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District Attorney Rob Barris of Okmulgee County wants a district judge disqualified from hearing all cases prosecuted by his office, contending the judge has a bias against law enforcement witnesses. CORY YOUNG/Tulsa World file

The Okmulgee County District Attorney has moved to disqualify one of the area’s two district judges from hearing all cases prosecuted by his office, saying the judge has a bias against law enforcement witnesses.

Defense attorneys told the Tulsa World they are outraged by the move, contending the judge has rightly questioned the truthfulness of police testimony.

In a motion filed Monday, District Attorney Rob Barris contends District Judge Kenneth Adair has found that officers’ statements were false in four felony drug-related cases and used that conclusion to make rulings in favor of the defendants in each.

Barris wrote that he has been told Adair also has commented to others about officers — particularly those in Okmulgee — of having a “systemic” problem with “testilying.”

The DA additionally alleges that Adair violated the state’s judicial ethics code when the judge went to a crime scene and used his observations during an April hearing on a motion to suppress evidence collected by an Okmulgee police officer in a 2016 drug case. Barris wrote that Adair paused the hearing to visit the scene alone and denied a June motion to re-open the case because of his behavior.

As a result of the disqualification motion, Adair on Wednesday stayed proceedings in more than 200 cases assigned to his court until December pending a hearing set for Aug. 28-30 and, if needed, an appeal on any decision made.

Barris declined to comment beyond his statements in the motion.

The motion has frustrated defense lawyers with clients in Okmulgee County, with two attorneys telling the Tulsa World that Barris is trying to punish Adair for working to verify the testimony that law enforcement officers give in his courtroom.

“It’s going to cause a chilling effect, I think, on judges in the future being able to scrutinize an officer’s testimony like they would any other person in the courtroom,” said Okmulgee-based attorney Justin Mosteller, who has four clients due in Adair’s courtroom within the next month.

“This is what defense attorneys do,” he said. “If police officers are to be believed in every single case, I don’t understand why a defense attorney would ever be necessary.”

Tulsa attorney Jay Ramey represented three of the four defendants named in Barris’ motion, and had two clients with court dates on Wednesday, as well as two others within the upcoming week.

He said the halted proceedings are “problematic” for a county such as Okmulgee, which has only three judges. He said people who are in custody will have to wait even longer for resolutions despite their right to a speedy trial.

“I don’t see how (Adair’s rulings) are a bias against the District Attorney’s Office,” Ramey said. “Police officers are witnesses. They are not employees of the District Attorney’s Office.”

Ramey successfully persuaded Adair to grant motions to suppress evidence in drug cases in 2014, 2015 and 2016, with the judge finding in each that arresting officers either embellished the facts, overstated their technical knowledge or lied in search warrant reports.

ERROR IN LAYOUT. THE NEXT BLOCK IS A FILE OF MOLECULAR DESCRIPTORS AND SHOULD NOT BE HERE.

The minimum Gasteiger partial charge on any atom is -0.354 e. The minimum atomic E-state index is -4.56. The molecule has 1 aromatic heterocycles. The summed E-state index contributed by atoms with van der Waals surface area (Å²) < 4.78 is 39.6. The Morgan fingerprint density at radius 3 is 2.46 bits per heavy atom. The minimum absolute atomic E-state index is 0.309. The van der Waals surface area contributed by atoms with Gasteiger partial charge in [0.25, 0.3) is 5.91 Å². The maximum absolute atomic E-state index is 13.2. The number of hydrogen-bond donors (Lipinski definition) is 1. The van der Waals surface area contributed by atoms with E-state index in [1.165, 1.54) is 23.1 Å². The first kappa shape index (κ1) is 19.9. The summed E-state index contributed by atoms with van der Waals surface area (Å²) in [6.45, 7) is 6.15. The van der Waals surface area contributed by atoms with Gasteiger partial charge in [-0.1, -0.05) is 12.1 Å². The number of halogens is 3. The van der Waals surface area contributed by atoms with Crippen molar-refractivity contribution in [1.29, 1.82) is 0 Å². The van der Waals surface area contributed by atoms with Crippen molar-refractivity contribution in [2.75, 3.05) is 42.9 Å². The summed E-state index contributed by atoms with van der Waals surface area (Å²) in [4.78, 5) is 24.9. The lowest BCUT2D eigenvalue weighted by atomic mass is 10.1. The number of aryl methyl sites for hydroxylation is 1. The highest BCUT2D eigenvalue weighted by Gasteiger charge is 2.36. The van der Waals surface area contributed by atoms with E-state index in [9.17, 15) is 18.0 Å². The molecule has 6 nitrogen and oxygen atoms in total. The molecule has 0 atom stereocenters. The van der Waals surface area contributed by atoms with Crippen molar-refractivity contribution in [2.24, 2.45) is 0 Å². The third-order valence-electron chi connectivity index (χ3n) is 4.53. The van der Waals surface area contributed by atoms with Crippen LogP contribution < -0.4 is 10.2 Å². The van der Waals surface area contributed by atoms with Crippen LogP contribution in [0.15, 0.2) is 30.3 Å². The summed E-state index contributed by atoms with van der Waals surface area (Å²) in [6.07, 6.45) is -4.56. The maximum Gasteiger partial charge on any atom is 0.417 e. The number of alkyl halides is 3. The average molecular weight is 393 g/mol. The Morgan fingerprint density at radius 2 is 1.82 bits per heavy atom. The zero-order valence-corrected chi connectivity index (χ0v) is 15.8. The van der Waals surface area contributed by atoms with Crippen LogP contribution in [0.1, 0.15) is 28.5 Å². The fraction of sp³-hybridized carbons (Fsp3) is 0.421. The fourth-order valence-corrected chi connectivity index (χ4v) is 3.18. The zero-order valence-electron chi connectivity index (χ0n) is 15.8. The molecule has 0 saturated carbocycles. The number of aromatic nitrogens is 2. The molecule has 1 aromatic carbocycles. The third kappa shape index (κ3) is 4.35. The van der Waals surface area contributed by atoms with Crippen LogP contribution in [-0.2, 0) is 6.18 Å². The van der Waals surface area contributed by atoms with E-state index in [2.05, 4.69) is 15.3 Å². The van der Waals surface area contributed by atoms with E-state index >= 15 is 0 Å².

The Oklahoma Court of Criminal Appeals unanimously affirmed Adair’s ruling in Ramey’s 2015 case, calling the arresting officer’s conduct a “flagrant abuse” of the defendant’s constitutional rights. The appellate court, like Adair, determined the officer’s testimony during the suppression hearing showed the defendant was arrested unlawfully, did not properly receive a Miranda warning and gave a confession under coercion.

The 2014 case resulted in a deferred sentence on one count and the dismissal of the other two. Prosecutors have a pending appeal of Adair’s ruling in the 2016 case.

“It’s refreshing to hear a judge say these things,” Ramey said of Adair’s rulings. “Too many judges across this country will not question anything a police officer says. … He’s more willing to listen to the (defense’s) argument and more willing to question what police officers testify to.”

But Barris alleged Adair has made comments to other attorneys and a special judge about specific officers being untruthful, which he said is inappropriate.

Special Judge Pandee Ramirez “reports that when she expressed her concern over (Adair’s) belief that he needed to ‘fix’ law enforcement by calling them liars from the bench, he replied that he ‘had to start somewhere,’” Barris wrote. “This implies to the state that the court has some sort of an agenda, rather than maintaining a fair and impartial position as required by law and the judicial canons.”

Mosteller said Barris’ motion is not the appropriate remedy for issues the prosecution might have with rulings in specific cases or statements about those matters. He said Adair’s work to take defendants’ claims seriously should be encouraged rather than discouraged by motions that attempt to attach political implications to being skeptical of police witnesses.

“Police officers are human beings like the rest of us, and they make mistakes,” Mosteller said. “It seems to me the state is asking for a presumption in the officer’s favor about the truthfulness of their testimony.”

Samantha Vicent


Twitter: @samanthavicent

Staff Writer

Samantha covers topics including marijuana in Oklahoma, Tulsa County District Court proceedings, law enforcement use of force and the Oklahoma prison system, including the death penalty. Phone: 918-581-8321